The James Webb Space Telescope wowed the world with its first science images release on July 12, which included data on the chemical composition of an exoplanet’s atmosphere. But that was just a glimpse at what JWST has to offer.
Now JWST has taken its first peer-reviewed spectrum of an extrasolar planet atmosphere. This time, scientists looked at WASP-39 b, a Saturn-like world orbiting extremely close to its parent star, with each orbit only taking 4.1 days. The data, which has been accepted for publication in Nature and presented in a preprint on arXiv.org, revealed the clearest evidence ever collected for carbon dioxide (CO2) in an exoplanet’s atmosphere.
Due to its prevalence in our own solar system, CO2 may not be the most groundbreaking of molecules to find. But it does have important implications for planetary formation theories and understanding the atmospheres of both giant and rocky exoplanets.
Why WASP-39 b?
These observations were taken as a part of JWST’s Early Science Release Program, which wraps up at the end of the observatory’s first five months of science observations. This meant that the scientists needed to select a target that would be visible during that time.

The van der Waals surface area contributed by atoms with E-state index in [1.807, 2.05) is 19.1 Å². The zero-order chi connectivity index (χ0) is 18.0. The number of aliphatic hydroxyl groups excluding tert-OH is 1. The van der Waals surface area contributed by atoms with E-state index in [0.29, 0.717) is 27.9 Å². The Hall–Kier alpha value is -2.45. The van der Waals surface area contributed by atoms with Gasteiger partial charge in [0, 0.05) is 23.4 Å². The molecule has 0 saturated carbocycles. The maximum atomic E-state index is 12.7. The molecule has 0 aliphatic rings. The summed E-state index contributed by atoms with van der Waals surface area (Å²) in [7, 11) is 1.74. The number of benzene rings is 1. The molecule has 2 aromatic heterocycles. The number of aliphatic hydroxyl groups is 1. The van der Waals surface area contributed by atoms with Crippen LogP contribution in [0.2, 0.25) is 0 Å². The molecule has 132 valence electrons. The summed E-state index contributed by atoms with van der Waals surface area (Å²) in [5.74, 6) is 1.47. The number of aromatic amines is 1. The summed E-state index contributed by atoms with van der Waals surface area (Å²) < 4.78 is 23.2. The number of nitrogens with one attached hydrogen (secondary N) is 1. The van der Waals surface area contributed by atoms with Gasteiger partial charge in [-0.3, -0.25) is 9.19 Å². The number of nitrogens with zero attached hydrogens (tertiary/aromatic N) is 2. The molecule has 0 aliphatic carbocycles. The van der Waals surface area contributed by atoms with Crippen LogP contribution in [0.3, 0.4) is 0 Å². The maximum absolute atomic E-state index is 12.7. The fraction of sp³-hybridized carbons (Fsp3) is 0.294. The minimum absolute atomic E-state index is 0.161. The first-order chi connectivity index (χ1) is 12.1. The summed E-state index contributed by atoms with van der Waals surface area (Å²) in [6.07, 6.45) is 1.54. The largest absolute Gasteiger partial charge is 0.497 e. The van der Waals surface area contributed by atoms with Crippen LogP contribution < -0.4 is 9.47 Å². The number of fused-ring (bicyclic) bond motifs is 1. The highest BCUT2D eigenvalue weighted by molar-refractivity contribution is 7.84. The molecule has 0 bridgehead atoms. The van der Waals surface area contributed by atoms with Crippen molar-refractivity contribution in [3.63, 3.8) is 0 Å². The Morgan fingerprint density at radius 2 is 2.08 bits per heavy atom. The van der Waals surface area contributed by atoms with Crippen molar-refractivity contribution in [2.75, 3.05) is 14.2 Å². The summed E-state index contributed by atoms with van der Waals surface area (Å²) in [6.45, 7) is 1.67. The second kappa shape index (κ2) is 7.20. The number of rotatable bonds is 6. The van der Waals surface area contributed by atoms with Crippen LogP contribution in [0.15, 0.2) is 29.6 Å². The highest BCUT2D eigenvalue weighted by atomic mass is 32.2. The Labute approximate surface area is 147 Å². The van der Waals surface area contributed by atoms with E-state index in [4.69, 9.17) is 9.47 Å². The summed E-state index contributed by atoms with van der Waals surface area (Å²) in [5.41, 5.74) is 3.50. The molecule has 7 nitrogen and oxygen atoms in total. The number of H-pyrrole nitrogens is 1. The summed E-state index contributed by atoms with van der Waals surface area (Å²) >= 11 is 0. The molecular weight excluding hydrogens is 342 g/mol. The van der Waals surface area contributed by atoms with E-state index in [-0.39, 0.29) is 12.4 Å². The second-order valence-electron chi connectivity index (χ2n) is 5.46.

Not only that, since JWST would still be stretching its legs, researchers wanted a planet that would be big and easy for the telescope to scrutinize. And, of course, they wanted a world with a little mystery as well.
- WASP-39 b is just about the same mass as Saturn and about 1.3 times Jupiter’s diameter.
- WASP-39 is a Sun-like star just 700 light-years distant. And this exoplanet orbits extremely close to its host star, about one-eighth the Sun-Mercury distance, completing one orbit roughly every 4 Earth-days.
- Previous observations from the Spitzer telescope indicated that CO2 could be present in the atmosphere of WASP-39 b, but the data could have just as easily been evidence of another molecule.
The previous Spitzer observations may have hinted at the presence of a relatively heavy element, which mostly closely resembled CO2, but coauthor and University of Chicago professor of Astronomy and Astrophysics, Jacob Bean, wouldn’t have been surprised if those results were wrong.
“It was quite surprising that the Spitzer points held up as well as they did,” Bean told Astronomy. “I would have just been like, ‘Of course they’re not right.’” He adds they easily could have been statistically off from what JWST detected.
To Bean, JWST instead has validated some of those older Spitzer measurements. “The previous data are holding up really well, and now we’re just extending that with James Webb.”
In the spectrum of WASP-39 b, JWST was able to measure the subtle differences in individual colors across the 3- to 5.5-micron range, something no other observatory has done before. And JWST isn’t even done with this exoplanet yet. Three more observations are planned, which, when combined, will essentially give the full chemical inventory of WASP-39 b.
Scientists will then be able to use that information as a kind of fossil record, helping them piece together the formation history of the planet.
The great migration